By Ehecatl Negrete
The passage of Proposition 30 promises to bring a much-needed $7.5 million boost next year that will help the school’s departments recover from recent budget cuts.
East Los Angeles College was able to add more than 100 classes for the winter semester, according to offsite education and outreach coordinator Sandra Kwan, and 395 classes for spring according to the budget committee meeting held last Monday.
The funds will be split into two categories: restoration and growth funds. Most of the money will be allocated to the restoration fund at $6.75 million, and the other estimated $840,000 will go to the growth fund.
Had Proposition 30 not passed, an additional $5.4 billion in trigger cuts to K-14 education would have devastated the already depleted state budget for education as written by the legislative analysts office.
The $840,413 growth fund will increase ELAC’s 2012-13 Full Time Equivalent Student (FTES) base to 20,977 from the worst case scenario of 19,274 if Proposition 30 had not passed.
However, this increase is still below the predicted FTES prior to budget cuts community colleges faced in 2011-12, according to Dean of Office of Institutional Effectiveness Ryan Cornner.
Although some people may question how the administration intends to allocate this money, funds generated from Proposition 30 are restricted funds. Thus, they cannot be used for college administrative salary and benefits, paying for construction nor any other administrative costs wrote President Farley in an email.
As written in the legislation of Proposition 30, requires local government “to ensure these funds go where the voters intend, they are put in special accounts that the legislature cannot touch. None of these new revenues can be spent on state bureaucracy or administrative costs.”
In addition, “These funds will be subject to an independent audit every year to ensure they are spent only for schools and public safety. Elected officials will be subject to prosecution and criminal penalties if they misuse the funds.”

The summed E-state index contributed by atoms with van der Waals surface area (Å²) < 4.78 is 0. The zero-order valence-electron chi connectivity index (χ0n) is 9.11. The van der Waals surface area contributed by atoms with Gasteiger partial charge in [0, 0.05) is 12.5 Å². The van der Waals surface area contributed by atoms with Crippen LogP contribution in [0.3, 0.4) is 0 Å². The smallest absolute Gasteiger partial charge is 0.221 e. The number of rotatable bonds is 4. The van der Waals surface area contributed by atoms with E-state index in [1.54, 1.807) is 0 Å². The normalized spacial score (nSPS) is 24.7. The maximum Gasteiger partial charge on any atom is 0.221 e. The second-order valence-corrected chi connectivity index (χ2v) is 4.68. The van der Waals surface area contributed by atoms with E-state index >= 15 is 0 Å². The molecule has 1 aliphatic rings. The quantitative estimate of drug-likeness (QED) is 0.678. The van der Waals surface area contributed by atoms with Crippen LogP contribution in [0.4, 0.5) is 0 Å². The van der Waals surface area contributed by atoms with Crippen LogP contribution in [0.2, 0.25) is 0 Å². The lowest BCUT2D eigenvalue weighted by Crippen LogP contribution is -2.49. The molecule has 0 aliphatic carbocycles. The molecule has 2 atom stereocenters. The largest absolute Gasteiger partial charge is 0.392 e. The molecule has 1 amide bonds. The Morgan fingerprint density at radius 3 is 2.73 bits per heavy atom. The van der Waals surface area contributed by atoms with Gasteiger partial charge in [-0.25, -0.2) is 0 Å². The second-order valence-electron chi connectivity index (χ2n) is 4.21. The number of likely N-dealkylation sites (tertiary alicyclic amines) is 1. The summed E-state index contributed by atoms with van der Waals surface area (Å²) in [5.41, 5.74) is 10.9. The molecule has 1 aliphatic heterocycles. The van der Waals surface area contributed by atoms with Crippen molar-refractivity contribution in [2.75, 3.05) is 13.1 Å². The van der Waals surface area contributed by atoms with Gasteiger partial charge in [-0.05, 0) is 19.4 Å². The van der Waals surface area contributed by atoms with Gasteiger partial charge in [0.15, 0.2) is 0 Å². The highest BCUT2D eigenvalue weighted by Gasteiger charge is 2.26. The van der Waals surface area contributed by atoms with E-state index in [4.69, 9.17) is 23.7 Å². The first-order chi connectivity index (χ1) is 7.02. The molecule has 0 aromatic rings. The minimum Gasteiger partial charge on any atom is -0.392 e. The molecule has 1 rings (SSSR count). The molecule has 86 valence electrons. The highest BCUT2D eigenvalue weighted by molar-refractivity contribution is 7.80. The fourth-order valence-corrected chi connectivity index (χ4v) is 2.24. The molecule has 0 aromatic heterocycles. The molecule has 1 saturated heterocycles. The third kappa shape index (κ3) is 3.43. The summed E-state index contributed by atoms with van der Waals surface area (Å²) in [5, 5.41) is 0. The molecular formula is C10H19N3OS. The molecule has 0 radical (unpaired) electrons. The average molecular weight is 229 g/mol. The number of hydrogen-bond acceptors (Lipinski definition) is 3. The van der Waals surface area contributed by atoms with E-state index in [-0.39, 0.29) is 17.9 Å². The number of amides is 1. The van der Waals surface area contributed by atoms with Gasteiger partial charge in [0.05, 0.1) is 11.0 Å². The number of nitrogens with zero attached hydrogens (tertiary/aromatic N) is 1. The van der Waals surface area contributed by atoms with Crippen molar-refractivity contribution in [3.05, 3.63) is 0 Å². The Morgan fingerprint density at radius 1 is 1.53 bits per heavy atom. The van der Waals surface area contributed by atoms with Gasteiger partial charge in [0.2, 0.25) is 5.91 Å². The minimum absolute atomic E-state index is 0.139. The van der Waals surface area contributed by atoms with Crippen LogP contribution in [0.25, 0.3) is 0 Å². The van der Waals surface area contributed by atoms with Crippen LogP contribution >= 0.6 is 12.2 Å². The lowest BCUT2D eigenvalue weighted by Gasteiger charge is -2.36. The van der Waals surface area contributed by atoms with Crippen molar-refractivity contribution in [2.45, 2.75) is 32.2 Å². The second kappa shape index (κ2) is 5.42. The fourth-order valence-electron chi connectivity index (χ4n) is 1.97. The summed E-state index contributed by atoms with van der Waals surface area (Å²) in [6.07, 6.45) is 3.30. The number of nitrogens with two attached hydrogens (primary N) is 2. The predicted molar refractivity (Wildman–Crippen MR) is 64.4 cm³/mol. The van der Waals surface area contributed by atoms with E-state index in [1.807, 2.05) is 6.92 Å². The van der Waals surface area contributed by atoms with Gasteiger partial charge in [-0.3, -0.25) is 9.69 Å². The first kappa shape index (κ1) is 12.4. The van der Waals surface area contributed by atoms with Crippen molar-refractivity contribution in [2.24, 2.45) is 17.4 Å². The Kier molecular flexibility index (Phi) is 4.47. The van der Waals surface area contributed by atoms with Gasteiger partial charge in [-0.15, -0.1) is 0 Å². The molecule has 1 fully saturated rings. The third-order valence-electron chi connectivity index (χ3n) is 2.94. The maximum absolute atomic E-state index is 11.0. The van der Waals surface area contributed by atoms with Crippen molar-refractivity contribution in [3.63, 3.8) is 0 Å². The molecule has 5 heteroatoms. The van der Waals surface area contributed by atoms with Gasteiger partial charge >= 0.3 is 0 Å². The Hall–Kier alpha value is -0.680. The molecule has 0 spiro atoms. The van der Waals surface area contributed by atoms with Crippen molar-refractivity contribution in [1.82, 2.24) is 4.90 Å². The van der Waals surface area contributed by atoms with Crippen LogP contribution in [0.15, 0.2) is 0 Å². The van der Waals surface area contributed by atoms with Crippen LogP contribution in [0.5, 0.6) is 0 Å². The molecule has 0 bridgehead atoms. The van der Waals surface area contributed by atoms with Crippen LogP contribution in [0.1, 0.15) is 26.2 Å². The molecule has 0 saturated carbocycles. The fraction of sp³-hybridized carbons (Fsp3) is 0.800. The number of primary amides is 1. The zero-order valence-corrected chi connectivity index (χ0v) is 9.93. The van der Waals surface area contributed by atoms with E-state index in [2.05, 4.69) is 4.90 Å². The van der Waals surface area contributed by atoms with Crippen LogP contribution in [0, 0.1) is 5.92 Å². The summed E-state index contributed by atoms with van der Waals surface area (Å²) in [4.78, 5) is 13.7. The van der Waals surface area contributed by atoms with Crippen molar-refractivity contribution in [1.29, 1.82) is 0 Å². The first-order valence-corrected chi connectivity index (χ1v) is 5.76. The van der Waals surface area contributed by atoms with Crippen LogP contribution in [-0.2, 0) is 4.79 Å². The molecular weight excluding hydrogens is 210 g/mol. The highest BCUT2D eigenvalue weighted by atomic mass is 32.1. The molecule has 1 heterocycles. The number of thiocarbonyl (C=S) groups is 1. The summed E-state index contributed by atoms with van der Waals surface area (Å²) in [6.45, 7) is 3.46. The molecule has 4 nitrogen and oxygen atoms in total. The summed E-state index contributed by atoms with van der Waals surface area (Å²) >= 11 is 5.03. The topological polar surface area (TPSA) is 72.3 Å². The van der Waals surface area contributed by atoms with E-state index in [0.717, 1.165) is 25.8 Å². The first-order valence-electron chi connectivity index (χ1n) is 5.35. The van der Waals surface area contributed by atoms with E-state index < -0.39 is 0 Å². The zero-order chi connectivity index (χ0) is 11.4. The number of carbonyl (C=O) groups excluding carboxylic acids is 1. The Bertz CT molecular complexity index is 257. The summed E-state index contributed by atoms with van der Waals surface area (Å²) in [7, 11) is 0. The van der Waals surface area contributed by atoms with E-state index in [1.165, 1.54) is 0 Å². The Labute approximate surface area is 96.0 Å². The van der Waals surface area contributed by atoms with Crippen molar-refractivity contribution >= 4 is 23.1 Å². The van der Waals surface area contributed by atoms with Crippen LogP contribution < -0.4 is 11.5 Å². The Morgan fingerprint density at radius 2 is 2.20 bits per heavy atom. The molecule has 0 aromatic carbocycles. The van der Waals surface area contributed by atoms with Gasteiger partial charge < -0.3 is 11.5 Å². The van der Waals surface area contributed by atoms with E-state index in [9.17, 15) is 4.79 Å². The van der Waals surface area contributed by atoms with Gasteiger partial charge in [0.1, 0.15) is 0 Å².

By increasing the current tax rate of personal income tax for persons who make more than $250,000 a year and temporarily implementing a statewide sales tax of a one-quarter cent for four years, the state will earn new revenue to fund education.
“With the passage of Proposition 30…, (ELAC reached) a wonderful step in the right direction to begin to restore what we have lost these past three years,” Interim President Farley Herzek said.
“I still want to emphasize, we are not out of the woods yet. Even with this infusion of restoration funds and minimal growth funding, we will still be deficit spending next year,” says Interim President Farley Herzek. ELAC’s deficit spending will equate to $7,458,285. “The state has already signaled, they anticipate another shortfall for the fiscal year 2013-14. We must continue our efforts to find solutions to our deficit spending,” says Interim President Farley Herzek.
Associated Student Union President Jennifer Estrada said that Proposition 30 is great because ELAC was going to offer only minimal classes in subjects students need, like Math 125.
Estrada said that ELAC was one of three schools that is able to offer a winter session this year out of the nine schools in the district.